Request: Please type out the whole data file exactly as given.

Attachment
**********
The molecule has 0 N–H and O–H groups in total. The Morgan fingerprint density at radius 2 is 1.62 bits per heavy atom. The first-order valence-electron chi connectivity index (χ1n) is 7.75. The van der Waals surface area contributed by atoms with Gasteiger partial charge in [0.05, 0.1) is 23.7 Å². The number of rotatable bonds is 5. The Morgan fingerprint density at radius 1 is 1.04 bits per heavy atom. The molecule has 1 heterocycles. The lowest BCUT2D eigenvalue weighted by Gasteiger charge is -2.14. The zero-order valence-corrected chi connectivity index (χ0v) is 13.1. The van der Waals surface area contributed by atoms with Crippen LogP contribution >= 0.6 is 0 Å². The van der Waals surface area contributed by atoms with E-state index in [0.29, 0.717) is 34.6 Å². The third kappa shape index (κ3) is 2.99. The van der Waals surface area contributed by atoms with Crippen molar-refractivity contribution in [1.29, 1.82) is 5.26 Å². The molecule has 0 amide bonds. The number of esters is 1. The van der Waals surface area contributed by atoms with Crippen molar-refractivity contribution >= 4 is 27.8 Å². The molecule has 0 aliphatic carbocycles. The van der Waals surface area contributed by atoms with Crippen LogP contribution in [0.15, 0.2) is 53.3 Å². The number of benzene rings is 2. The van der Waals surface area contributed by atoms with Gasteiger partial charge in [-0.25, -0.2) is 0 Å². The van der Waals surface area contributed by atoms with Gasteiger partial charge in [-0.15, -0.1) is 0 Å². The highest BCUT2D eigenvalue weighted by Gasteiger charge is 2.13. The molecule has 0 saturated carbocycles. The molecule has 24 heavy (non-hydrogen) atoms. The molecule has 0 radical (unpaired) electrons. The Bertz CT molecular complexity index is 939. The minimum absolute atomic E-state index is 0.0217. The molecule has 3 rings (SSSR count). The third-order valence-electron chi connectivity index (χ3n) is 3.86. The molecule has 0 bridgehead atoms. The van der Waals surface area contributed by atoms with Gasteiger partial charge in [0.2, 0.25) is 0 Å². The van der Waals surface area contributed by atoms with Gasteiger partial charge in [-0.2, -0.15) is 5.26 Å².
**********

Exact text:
The molecule has 0 N–H and O–H groups in total. The Morgan fingerprint density at radius 2 is 1.62 bits per heavy atom. The first-order valence-electron chi connectivity index (χ1n) is 7.75. The van der Waals surface area contributed by atoms with Gasteiger partial charge in [0.05, 0.1) is 23.7 Å². The number of rotatable bonds is 5. The Morgan fingerprint density at radius 1 is 1.04 bits per heavy atom. The molecule has 1 heterocycles. The lowest BCUT2D eigenvalue weighted by Gasteiger charge is -2.14. The zero-order valence-corrected chi connectivity index (χ0v) is 13.1. The van der Waals surface area contributed by atoms with Crippen LogP contribution >= 0.6 is 0 Å². The van der Waals surface area contributed by atoms with E-state index in [0.29, 0.717) is 34.6 Å². The third kappa shape index (κ3) is 2.99. The van der Waals surface area contributed by atoms with Crippen molar-refractivity contribution in [1.29, 1.82) is 5.26 Å². The molecule has 0 amide bonds. The number of esters is 1. The van der Waals surface area contributed by atoms with Crippen molar-refractivity contribution >= 4 is 27.8 Å². The molecule has 0 aliphatic carbocycles. The van der Waals surface area contributed by atoms with Crippen LogP contribution in [0.15, 0.2) is 53.3 Å². The number of benzene rings is 2. The van der Waals surface area contributed by atoms with Gasteiger partial charge in [-0.25, -0.2) is 0 Å². The van der Waals surface area contributed by atoms with Gasteiger partial charge in [-0.15, -0.1) is 0 Å². The highest BCUT2D eigenvalue weighted by Gasteiger charge is 2.13. The molecule has 0 saturated carbocycles. The molecule has 24 heavy (non-hydrogen) atoms. The molecule has 0 radical (unpaired) electrons. The Bertz CT molecular complexity index is 939. The minimum absolute atomic E-state index is 0.0217. The molecule has 3 rings (SSSR count). The third-order valence-electron chi connectivity index (χ3n) is 3.86. The molecule has 0 bridgehead atoms. The van der Waals surface area contributed by atoms with Gasteiger partial charge in [0.2, 0.25) is 0 Å². The van der Waals surface area contributed by atoms with Gasteiger partial charge in [-0.2, -0.15) is 5.26 Å².